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Lecture 14

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Biology 1202B
Brenda Murphy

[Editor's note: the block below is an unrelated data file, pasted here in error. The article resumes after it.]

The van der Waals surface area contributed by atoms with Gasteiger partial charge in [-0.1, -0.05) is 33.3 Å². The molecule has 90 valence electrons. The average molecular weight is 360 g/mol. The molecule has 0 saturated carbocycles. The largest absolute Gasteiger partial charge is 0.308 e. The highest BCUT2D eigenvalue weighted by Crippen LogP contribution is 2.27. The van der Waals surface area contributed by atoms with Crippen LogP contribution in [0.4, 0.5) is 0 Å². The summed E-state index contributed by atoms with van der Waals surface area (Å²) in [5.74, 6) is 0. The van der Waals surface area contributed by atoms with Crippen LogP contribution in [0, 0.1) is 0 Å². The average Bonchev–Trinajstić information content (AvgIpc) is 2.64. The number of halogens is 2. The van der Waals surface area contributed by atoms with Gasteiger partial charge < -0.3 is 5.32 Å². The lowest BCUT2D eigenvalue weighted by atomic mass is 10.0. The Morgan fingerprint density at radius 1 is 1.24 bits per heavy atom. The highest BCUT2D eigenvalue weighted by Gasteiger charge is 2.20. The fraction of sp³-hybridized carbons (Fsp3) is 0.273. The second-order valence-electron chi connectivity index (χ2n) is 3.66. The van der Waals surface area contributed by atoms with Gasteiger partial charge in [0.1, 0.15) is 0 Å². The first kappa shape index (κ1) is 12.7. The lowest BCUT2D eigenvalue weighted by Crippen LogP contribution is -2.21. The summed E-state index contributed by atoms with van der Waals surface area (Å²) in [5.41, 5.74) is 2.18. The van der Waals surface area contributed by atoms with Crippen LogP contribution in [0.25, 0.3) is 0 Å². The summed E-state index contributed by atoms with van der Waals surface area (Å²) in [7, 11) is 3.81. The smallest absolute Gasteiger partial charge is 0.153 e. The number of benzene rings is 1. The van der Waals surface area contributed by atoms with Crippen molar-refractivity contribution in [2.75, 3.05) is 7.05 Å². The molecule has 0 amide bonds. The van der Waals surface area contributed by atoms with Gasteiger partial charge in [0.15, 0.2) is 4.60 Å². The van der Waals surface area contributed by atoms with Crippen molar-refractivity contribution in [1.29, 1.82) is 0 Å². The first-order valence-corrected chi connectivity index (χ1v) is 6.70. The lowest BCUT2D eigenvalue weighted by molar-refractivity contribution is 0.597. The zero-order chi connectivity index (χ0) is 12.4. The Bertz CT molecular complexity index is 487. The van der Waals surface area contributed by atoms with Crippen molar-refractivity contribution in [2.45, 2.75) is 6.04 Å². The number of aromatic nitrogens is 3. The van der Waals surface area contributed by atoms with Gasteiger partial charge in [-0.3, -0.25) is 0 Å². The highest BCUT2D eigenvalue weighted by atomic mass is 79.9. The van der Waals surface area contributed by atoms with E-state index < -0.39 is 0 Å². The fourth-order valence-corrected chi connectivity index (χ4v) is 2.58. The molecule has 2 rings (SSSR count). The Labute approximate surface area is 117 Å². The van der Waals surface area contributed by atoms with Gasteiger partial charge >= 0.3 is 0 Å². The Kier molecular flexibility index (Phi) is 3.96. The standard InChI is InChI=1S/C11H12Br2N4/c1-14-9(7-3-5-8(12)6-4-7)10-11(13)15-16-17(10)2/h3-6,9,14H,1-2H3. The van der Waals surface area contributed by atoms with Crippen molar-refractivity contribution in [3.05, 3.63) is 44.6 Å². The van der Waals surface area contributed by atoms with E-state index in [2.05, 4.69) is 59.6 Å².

1 mRNA to Protein (Translation) Translation  The assembly of amino acids into polypeptides on ribosomes  Prokaryotic organisms o Translation takes place throughout the cell  Eukaryotic organisms o Translation occurs in the cytoplasm  A few specialized genes are transcribed and translated in the mitochondria and chloroplasts Translation & RNA  mRNA o 100s of nucleotides long o Template for translation o Read in a 5’ to 3’ orientation; the polypeptide is assembled from the N-terminal to the C- terminal o In prokaryotes, it is not confined within a nucleus and therefore is immediately available for translation o For many eukaryotes, the mRNA produced by splicing of the pre-mRNA first exists the nucleus and is then translated in the cytoplasm o The sequence of the amino acids in a polypeptide chain is determined by the sequence of codons in the mRNA  tRNA o 75 – 90 nucleotides long o Brings amino acids to the complex to be joined, one by one, into the polypeptide chain o Has a highly distinctive structure that accomplishes their role in translation o Internal anticodon sequence is complimentary to mRNA codon o tRNA and mRNA bind in an antiparallel manner  rRNA- Protein Complexes o Ribosomal RNA o Small & large subunits  Each subunit is made up of rRNA and ribosomal proteins o Translates mRNA into amino acid o Amino acids are joined together to make a polypeptide chain tRNA Structure  All tRNAs can base-pair with themselves to wind into four double-helical segments, forming a cloverleaf pattern in two-dimensions 2 o At the tip of one end of the double-helical segments is the anticodon (3 nucleotide segments that base-pairs with a codon in mRNAs) o At the other end of the cloverleaf, opposite to the anticodon, is a free 3’ end of the molecule that links to the amino acid corresponding to the codon  The tRNA cloverleaf folds in three dimensions into an L-shape o If you know the anticodon, you can determine the amino acid o If you know the amino acid, you can predict the anticodon, but cannot predict for sure o Not always linear when tRNA binds up on itself due to internal binding o The anti-codon and the segment binding the amino acid are located at the opposite ends of the L structure  The correct amino acid must be present on a tRNA if translation is to be accurate  The process of adding an amino acid to a tRNA is called aminoacylation o This adds free energy as the amino acid—tRNA combinations are formed  The finished product of charging, a tRNA linked to its ―correct‖ amino acid, is called aminoacyl- tRNA  A collection of different enzymes called aminoacyl-tRNA synthetases catalyze aminoacylation  This energy in the aminoacyl-tRNA eventually drives the formation of the peptide bond linking amino acids during translation The Wobble Hypothesis  Proposed by Francis Crick  Proposed that the complete set of 61 sense codons can be read by fewer than 1 distinctive tRNAs because of the particular pairing properties of the bases in the anticodons o The pairing of the anticodon with the first two nucleotides of the codon is always precise, but the anticodon has more flexibility in pairing with the third nucleotide of the codon  In many cases, the same tRNA’s anticodon can read codons that have either U or C in the third position, or that have A or G in the third position  A special purine, called inosine allows for even more wobble by allowing the tRNA to pair with codons that have one of the U, C, and A in the third position Ribosome Structures  Ribosomes are ribonucleic particles that carry out protein synthesis by translating mRNA into chains of amino acids  The task of a ribosome is the join amino acids into ordered sequences to make a polypeptide chain  Prokaryotic Cells o Ribosomes carry out their assembly functions throughout the cells  Eukaryotic Cells o Ribosomes function only in the cytoplasm, either suspended freely in the cytoplasmic solution or attached to the membranes of the endoplasmic reticulum (ER) 3  A finished ribosome is made up of two parts, called the large and small ribosomal subunits o Each subunit is made up of a combination of ribosomal RNA (rRNA) and ribosomal proteins  Chloroplasts and mitochondria in eukaryotic cells have their own ―prokaryotic‖ ribosomes that are different from those in the cytoplasm  Prokaryotic and eukaryotic ribosomes are similar in structure and function  However, the differences in their molecular structure, particularly in the ribosomal proteins, give them distinct properties  To fulfill its role in translation, the ribosome has special binding sites active in bringing together mRNA with aminoacyl-tRNAs  Aminoacylation or charging: The addition of an amino acid to tRNA o The A site (aminoacyl site) – Where the incoming aminoacyl-tRNA (carrying the next amino acid to be added to the polypeptide chain) binds to the mRNA o The P site (peptidyl site) – Where the tRNA carrying the growing polypeptide chain is bound o The E site (exit site) – Where an exiting tRNA binds as it leaves the ribosome  Amino acids are added to a growing polypeptide chain between the subunits  The growing polypeptide chain exits the ribosome through the tunnel in the large subunit  Ribosome movement is from the 5’ to 3’ end Three Major Stages of Translation 1. Initiation  The translation components assemble at the start of the codon of the mRNA o AUG 2. Elongation  The assembled complex reads the string of codons in the mRNA one at a time while joining the specified amino acids into the polypeptide o Reading the string of codons is the single stranded mRNA and changing this information into a string of amino acids to a growing polypeptide chain 3. Termination  Completes the translation proc
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